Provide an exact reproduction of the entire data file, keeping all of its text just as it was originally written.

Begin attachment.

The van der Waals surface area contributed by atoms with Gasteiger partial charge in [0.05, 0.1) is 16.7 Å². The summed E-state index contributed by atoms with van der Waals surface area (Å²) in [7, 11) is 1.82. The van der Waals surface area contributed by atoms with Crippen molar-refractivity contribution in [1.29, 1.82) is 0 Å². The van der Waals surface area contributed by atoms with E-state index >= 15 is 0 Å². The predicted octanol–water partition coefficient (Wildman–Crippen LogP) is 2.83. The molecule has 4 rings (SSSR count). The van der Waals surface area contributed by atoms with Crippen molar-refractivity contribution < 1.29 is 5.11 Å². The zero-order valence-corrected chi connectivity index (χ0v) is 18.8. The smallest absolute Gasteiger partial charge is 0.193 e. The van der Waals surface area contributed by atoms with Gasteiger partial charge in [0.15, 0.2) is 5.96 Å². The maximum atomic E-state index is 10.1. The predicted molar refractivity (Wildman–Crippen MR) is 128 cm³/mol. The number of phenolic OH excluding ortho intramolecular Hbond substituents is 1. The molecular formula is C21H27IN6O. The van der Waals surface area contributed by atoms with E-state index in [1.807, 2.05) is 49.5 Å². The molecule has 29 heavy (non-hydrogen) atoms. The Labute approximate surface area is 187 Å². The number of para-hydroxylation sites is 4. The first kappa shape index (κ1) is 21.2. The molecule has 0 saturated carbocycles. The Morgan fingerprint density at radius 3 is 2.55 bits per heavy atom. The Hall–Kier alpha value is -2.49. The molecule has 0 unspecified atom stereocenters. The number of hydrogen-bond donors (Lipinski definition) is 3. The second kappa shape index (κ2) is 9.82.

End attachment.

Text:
The van der Waals surface area contributed by atoms with Gasteiger partial charge in [0.05, 0.1) is 16.7 Å². The summed E-state index contributed by atoms with van der Waals surface area (Å²) in [7, 11) is 1.82. The van der Waals surface area contributed by atoms with Crippen molar-refractivity contribution in [1.29, 1.82) is 0 Å². The van der Waals surface area contributed by atoms with E-state index >= 15 is 0 Å². The predicted octanol–water partition coefficient (Wildman–Crippen LogP) is 2.83. The molecule has 4 rings (SSSR count). The van der Waals surface area contributed by atoms with Crippen molar-refractivity contribution < 1.29 is 5.11 Å². The zero-order valence-corrected chi connectivity index (χ0v) is 18.8. The smallest absolute Gasteiger partial charge is 0.193 e. The van der Waals surface area contributed by atoms with Gasteiger partial charge in [0.15, 0.2) is 5.96 Å². The maximum atomic E-state index is 10.1. The predicted molar refractivity (Wildman–Crippen MR) is 128 cm³/mol. The number of phenolic OH excluding ortho intramolecular Hbond substituents is 1. The molecular formula is C21H27IN6O. The van der Waals surface area contributed by atoms with E-state index in [1.807, 2.05) is 49.5 Å². The molecule has 29 heavy (non-hydrogen) atoms. The Labute approximate surface area is 187 Å². The number of para-hydroxylation sites is 4. The first kappa shape index (κ1) is 21.2. The molecule has 0 saturated carbocycles. The Morgan fingerprint density at radius 3 is 2.55 bits per heavy atom. The Hall–Kier alpha value is -2.49. The molecule has 0 unspecified atom stereocenters. The number of hydrogen-bond donors (Lipinski definition) is 3. The second kappa shape index (κ2) is 9.82.